Ve­rastem has al­so known what it’s like to be stung by fail­ure. Close to two years ago now, af­ter ini­tial­ly de­fend­ing the da­ta, For­rester ad­mit­ted that their lead drug de­fac­tinib (VS-6063) had failed its most ad­vanced study for mesothe­lioma, a dif­fi­cult-to-treat type of lung can­cer as­so­ci­at­ed with re­peat­ed con­tact with as­bestos. This came af­ter the drug showed poor ef­fi­ca­cy and se­ri­ous ad­verse events in a study for non-small cell lung can­cer. Its stock was crushed, and that biotech al­so re­struc­tured.

The FDA has been known to ap­prove drugs based on sim­i­lar da­ta, or worse. But there are still some im­por­tant ques­tions on du­velis­ib that will need to be asked and an­swered. But Ve­rastem is one step clos­er to a ma­jor ob­jec­tive.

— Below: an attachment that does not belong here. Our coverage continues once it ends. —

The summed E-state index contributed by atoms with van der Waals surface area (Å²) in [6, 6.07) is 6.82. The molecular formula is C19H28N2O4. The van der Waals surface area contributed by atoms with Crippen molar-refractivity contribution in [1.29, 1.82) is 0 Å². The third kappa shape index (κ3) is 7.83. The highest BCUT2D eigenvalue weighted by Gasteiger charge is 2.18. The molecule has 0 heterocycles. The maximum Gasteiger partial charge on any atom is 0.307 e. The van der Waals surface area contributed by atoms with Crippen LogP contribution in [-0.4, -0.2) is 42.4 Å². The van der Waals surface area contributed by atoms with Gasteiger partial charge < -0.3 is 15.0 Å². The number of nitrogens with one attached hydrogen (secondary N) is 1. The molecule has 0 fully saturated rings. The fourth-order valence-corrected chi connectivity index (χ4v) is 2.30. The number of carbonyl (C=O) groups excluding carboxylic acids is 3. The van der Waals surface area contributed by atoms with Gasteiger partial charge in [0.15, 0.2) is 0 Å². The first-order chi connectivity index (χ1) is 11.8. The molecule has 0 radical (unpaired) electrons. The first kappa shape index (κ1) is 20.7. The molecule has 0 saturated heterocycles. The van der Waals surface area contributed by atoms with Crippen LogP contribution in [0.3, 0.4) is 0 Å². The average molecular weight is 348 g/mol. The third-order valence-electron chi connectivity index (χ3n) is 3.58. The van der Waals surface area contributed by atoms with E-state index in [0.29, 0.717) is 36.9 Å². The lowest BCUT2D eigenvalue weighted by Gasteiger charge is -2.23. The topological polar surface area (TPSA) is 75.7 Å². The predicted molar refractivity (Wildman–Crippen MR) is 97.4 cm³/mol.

The DCT-OS: A Tech­nol­o­gy-first Op­er­at­ing Sys­tem - En­abling Clin­i­cal Tri­als

As technology-enabled clinical research becomes the new normal, an integrated decentralized clinical trial operating system can ensure quality, deliver consistency and improve the patient experience.

The increasing availability of COVID-19 vaccines has many of us looking forward to a time when everyday things return to a state of normal. Schools and teachers are returning to classrooms, offices and small businesses are reopening, and there’s a palpable sense of optimism that the often-awkward adjustments we’ve all made personally and professionally in the last year are behind us, never to return. In the world of clinical research, however, some pandemic-necessitated adjustments are proving to be more than emergency stopgap measures to ensure trial continuity — and numerous decentralized clinical trial (DCT) tools and methodologies employed within the last year are likely here to stay as part of biopharma’s new normal.

As­traZeneca caps PD-L1/CT­LA-4/chemo com­bo come­back with OS win. Is treme­li­mum­ab fi­nal­ly ready for ap­proval?